An update from the front lines on Washington State education politics. 🙂

In 2012, the State of Washington was sued by NEWS, a coalition of 420+ education associations, community groups, and school districts for failing their constitutional obligation to fully fund K-12 public schools. The case, McCleary v. State, resulted in the State Supreme Court ruling in favor of the plaintiffs on all counts.

Because our state has a history of underfunding education, promising to fix it, and then doing nothing, the Supreme Court retained jurisdiction in the case. This means if the State does not fix the problem, the Court has the right to make them fix it. Since 2012 the Court has issued several warnings about the case, and has not been impressed. That is probably because Washington classrooms remain the 47th most crowded in the nation, we come in 43rd in per pupil spending, and our teachers are the worst paid on the west coast. We don’t have money for things like copy paper or pencils, and have resorted to asking parents to bring in basic supplies. (True story: since 2009, parents at my schools have been donating reams of paper to the school every fall. We still run out before the end of the school year…)

When schools do not have money even for paper, how much money do you think they have to pay for the extra needs of students with disabilities? What is their budget to pay for SLPs, therapy materials, or adaptive equipment? Not much… Our schools do an amazing job of magically staying open every year, continuing to educate our children, but there is only so hard we can pinch each penny. Thankfully, we have the State Supreme Court on our side.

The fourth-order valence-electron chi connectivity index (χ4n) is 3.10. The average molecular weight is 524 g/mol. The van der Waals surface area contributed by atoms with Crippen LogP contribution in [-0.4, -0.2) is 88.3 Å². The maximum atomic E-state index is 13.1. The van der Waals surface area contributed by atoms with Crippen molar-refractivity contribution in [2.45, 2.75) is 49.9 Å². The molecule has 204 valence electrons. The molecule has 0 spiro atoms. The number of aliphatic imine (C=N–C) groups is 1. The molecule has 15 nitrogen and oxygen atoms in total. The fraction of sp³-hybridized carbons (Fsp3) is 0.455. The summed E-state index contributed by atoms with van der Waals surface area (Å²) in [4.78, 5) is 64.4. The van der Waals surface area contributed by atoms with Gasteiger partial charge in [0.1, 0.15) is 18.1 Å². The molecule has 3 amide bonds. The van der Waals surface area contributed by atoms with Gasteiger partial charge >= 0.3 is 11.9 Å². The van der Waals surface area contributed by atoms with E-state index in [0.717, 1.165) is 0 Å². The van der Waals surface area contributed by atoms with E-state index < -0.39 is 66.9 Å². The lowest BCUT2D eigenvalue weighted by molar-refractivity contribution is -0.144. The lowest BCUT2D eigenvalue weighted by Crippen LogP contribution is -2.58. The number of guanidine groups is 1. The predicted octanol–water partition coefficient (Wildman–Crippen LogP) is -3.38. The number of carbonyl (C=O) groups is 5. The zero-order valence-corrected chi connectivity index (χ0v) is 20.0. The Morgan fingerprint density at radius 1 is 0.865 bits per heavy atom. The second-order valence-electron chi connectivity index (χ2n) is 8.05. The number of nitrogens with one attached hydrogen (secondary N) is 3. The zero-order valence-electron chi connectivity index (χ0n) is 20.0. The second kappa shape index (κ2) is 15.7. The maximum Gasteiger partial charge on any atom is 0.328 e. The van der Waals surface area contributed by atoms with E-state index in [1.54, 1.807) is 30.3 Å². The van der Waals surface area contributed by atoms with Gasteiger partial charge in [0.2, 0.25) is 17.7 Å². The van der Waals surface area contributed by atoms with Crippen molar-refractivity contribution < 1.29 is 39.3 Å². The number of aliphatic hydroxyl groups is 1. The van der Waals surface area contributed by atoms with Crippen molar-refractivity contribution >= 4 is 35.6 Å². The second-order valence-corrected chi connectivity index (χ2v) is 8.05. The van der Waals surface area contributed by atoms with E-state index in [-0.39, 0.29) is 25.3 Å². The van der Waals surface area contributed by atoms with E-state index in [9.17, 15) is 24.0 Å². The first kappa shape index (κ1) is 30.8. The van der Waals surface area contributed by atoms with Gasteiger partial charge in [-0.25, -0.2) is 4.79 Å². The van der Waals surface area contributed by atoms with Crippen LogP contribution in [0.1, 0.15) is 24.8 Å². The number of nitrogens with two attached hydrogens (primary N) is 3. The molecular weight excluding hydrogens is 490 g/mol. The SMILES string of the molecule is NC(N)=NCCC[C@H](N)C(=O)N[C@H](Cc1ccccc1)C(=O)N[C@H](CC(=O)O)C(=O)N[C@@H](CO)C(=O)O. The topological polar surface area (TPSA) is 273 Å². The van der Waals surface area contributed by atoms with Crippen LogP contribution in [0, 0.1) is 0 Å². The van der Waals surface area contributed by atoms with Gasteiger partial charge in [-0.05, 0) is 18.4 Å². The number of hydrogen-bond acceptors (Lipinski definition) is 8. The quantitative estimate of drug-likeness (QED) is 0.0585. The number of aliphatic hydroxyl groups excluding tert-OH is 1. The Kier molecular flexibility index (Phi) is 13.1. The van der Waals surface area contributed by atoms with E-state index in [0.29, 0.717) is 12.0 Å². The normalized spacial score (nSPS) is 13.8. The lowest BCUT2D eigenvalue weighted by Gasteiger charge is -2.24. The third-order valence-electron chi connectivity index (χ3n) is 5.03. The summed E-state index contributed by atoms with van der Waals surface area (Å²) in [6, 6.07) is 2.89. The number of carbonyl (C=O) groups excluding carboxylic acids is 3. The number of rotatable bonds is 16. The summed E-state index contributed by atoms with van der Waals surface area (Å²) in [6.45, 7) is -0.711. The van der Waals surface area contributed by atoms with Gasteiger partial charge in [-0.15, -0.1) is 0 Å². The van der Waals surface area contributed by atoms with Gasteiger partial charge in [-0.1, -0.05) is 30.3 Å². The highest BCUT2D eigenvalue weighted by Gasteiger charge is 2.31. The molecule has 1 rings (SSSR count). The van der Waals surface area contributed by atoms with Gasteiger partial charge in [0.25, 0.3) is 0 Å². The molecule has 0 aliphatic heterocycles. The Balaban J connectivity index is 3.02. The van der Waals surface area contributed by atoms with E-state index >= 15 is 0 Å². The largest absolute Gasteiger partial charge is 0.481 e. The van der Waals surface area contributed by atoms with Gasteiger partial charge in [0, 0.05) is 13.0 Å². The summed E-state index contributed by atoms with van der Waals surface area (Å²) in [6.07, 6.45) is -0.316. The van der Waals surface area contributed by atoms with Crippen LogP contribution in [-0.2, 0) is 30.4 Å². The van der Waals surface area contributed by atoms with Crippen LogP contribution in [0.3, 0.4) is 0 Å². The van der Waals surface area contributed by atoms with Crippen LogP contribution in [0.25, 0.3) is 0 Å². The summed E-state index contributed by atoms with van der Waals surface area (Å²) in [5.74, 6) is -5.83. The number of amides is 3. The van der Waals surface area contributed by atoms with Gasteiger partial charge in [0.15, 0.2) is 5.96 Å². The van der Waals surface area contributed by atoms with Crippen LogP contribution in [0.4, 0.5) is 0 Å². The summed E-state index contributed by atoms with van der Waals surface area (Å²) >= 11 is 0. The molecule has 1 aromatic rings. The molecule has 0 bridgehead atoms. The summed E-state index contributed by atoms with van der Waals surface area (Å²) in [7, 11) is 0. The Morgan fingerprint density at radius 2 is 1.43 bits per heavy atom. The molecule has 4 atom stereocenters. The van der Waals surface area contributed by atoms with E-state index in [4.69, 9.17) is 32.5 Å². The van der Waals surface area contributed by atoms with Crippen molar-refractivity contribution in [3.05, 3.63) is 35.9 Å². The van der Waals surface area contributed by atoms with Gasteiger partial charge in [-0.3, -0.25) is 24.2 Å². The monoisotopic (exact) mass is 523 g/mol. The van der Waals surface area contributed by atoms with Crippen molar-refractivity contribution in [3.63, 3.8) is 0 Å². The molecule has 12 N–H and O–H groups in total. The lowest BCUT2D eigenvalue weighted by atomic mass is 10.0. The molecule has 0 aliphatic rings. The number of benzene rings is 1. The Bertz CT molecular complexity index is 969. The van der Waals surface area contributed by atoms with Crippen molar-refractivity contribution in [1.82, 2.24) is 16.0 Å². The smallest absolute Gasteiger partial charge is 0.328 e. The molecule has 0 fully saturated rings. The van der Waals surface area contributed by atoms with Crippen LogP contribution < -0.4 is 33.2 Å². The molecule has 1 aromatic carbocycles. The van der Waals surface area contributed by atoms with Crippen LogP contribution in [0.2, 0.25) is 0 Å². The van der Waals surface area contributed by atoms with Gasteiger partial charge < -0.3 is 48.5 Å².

The most recent statement from the Supreme Court came last week. You can read a summary of it on the NEWS website.

Basically, our legislators have done almost nothing [yet] to fix the problem. Current funding levels are only 57% of the State’s own estimate of the cost ($7,200 of $12,700 per student).

As you can see from the chart above, there is lots of work (read: MONEY) left to be done. The green line is the needed funding increases each year to fully fund public education by the court deadline in 2018. The red line is the “progress” made so far.

What can you do? I’d suggest calling/emailing your legislator (daily?) and asking her/him how they plan to fund education. (You can find their information here). The session only lasts for 60 days, so they have a limited amount of time to fix this problem before the Supreme Court will fix it for them.

You can email your legislators using the WEA Take Action website HERE, to email specifically about the voter-approved COLA for educators.

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